Forestry & Wildlife
AUBURN UNIVERSITY, Ala. – Summertime is in full throttle, and outdoor enthusiasts are being extra cautious because of snakes. Most native Alabama snake species are not venomous. However, there are several toxic species that you need to be able to identify.
Venomous Snakes in Alabama
According to the Alabama Department of Conservation and Natural Resources (ADCNR), Alabama is home to six venomous snake species. A bite from any of them is considered a medical emergency, and a victim must immediately seek treatment.
“Although snakebites are a serious issue around the world, only about five people die each year in the United States after an encounter with a venomous snake,” said Wesley Anderson, an Alabama Cooperative Extension System forestry, wildlife and natural resources specialist.
Most of the state’s 44 snake species are harmless. The most important tool to safety is the skill to identify the snakes in your area.
“Always use multiple characteristics whenever identifying a snake,” Anderson said. “Nonvenomous snakes will often act in ways that mimic venomous snakes.”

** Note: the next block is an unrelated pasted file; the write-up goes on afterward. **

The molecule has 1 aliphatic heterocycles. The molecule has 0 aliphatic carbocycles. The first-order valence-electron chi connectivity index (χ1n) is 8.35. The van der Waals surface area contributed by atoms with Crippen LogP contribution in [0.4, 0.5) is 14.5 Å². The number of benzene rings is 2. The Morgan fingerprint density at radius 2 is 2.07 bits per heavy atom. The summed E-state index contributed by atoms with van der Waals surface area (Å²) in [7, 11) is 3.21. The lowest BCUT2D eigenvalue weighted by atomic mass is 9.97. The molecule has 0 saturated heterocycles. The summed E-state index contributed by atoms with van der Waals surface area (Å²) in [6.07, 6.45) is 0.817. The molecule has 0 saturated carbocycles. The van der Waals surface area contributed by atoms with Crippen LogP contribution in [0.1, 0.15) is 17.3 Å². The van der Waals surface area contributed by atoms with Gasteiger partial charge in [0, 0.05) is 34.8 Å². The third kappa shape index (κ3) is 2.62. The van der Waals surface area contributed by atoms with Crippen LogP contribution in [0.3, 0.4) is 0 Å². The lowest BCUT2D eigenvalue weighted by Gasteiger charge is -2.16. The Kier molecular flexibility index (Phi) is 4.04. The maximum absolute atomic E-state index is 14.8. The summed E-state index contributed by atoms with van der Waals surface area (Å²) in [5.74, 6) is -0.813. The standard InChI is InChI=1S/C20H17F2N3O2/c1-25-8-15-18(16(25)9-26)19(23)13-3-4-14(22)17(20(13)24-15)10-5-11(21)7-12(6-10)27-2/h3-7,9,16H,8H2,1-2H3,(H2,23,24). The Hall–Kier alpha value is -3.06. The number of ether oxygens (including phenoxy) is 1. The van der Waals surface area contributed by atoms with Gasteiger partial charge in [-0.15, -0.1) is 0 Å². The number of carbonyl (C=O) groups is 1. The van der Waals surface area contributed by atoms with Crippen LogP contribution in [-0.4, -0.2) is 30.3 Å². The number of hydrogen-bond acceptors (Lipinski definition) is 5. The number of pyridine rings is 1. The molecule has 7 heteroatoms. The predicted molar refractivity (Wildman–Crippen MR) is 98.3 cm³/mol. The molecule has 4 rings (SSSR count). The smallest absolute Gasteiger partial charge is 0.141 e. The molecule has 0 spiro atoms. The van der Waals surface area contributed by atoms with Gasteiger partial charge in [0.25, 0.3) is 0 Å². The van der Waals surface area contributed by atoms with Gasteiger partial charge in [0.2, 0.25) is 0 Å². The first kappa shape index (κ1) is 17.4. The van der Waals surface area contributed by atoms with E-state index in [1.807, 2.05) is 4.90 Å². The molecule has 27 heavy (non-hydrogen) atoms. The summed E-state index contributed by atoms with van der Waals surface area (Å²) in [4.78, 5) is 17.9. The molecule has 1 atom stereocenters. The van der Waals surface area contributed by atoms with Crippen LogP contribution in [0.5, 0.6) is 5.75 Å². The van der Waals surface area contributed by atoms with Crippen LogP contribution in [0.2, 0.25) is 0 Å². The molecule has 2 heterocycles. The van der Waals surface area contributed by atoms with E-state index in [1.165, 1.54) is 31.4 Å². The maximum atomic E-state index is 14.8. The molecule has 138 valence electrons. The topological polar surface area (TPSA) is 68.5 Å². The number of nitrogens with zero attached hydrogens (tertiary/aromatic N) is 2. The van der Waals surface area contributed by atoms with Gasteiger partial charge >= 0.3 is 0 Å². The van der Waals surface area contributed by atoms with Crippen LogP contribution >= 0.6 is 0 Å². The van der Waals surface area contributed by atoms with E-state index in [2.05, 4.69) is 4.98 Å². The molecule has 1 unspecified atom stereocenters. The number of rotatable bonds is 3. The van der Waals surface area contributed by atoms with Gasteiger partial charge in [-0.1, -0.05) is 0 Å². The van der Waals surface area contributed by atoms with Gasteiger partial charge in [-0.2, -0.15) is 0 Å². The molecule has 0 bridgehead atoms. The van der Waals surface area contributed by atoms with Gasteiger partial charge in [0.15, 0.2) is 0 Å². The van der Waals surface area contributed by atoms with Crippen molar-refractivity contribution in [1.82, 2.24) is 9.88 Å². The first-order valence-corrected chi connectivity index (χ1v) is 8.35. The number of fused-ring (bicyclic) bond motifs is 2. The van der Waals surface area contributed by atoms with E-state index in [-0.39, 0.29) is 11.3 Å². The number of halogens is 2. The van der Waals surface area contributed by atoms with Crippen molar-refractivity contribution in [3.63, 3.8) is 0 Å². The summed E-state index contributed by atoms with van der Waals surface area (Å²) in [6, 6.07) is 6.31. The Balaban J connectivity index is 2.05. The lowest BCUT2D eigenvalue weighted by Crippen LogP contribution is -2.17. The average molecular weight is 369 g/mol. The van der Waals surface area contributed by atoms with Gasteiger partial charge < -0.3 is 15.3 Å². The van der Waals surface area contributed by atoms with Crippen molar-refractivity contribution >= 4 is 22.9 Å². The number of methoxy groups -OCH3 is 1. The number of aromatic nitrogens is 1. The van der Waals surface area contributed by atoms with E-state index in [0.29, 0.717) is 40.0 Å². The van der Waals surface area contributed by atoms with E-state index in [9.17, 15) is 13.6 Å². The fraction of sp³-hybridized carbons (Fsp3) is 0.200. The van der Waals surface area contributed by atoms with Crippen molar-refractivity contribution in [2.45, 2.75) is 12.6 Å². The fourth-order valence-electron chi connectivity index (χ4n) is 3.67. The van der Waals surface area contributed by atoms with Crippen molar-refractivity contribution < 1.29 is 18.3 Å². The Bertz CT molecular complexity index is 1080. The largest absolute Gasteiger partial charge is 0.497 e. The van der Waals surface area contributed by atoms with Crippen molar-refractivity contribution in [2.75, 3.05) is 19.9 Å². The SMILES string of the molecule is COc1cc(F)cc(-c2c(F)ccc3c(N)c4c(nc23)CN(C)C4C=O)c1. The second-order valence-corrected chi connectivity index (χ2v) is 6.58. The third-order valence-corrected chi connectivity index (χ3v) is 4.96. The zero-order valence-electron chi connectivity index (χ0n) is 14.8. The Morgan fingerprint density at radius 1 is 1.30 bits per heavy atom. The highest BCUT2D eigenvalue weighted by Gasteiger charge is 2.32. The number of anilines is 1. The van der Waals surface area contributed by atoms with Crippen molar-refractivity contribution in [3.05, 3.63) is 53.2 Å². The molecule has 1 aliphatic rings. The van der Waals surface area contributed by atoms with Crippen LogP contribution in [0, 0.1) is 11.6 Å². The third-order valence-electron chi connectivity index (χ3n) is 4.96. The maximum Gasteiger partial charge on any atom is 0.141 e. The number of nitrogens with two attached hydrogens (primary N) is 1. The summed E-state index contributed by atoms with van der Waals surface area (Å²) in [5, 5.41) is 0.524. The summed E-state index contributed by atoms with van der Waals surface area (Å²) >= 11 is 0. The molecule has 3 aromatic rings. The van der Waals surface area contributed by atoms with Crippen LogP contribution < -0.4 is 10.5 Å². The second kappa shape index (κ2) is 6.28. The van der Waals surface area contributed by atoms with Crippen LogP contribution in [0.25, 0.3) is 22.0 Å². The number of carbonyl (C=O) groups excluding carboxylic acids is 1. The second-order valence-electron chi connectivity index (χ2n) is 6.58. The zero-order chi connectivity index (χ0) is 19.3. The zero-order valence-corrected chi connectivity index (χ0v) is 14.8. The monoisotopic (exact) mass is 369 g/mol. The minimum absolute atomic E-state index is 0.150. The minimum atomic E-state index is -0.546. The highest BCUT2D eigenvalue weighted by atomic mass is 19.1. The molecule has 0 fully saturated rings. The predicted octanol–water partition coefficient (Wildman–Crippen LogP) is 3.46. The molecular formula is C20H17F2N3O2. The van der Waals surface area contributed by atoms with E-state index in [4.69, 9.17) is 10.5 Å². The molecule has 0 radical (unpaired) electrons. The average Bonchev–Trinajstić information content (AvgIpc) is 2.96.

For example, many harmless snakes will flatten their heads. Just because a snake has a triangular head, doesn’t mean its venomous. Also, many nonvenomous snakes–along with copperheads and cottonmouths–will shake their tails when frightened. In this case, if you are solely using sound as a factor, this faux movement could lead you to believe you’re in the presence of a rattlesnake. There are also existing color variations and mutations among snake species. So, always use multiple defining characteristics to be more confident in your decision.
To brush up on your venomous snake identification skills, review the list below.
Copperheads are the most common venomous snake throughout Alabama and the primary culprit of reported snakebites. Like cottonmouths and rattlesnakes, they are vipers. More specifically, they are pit vipers and use their heat-sensing pits on their head to see under low-light situations.
Their name is derived from the copper color of their heads. They aren’t large snakes, with most measuring 2 to 3 feet long. Aside from the copper head, another characteristic to look for are their unique bands. The dark bands have smooth lines along the edges. From the side, they’re compared to a Hershey’s Kiss candy. From the top, they look like an hourglass. Young copperheads will also have chartreuse-colored tails.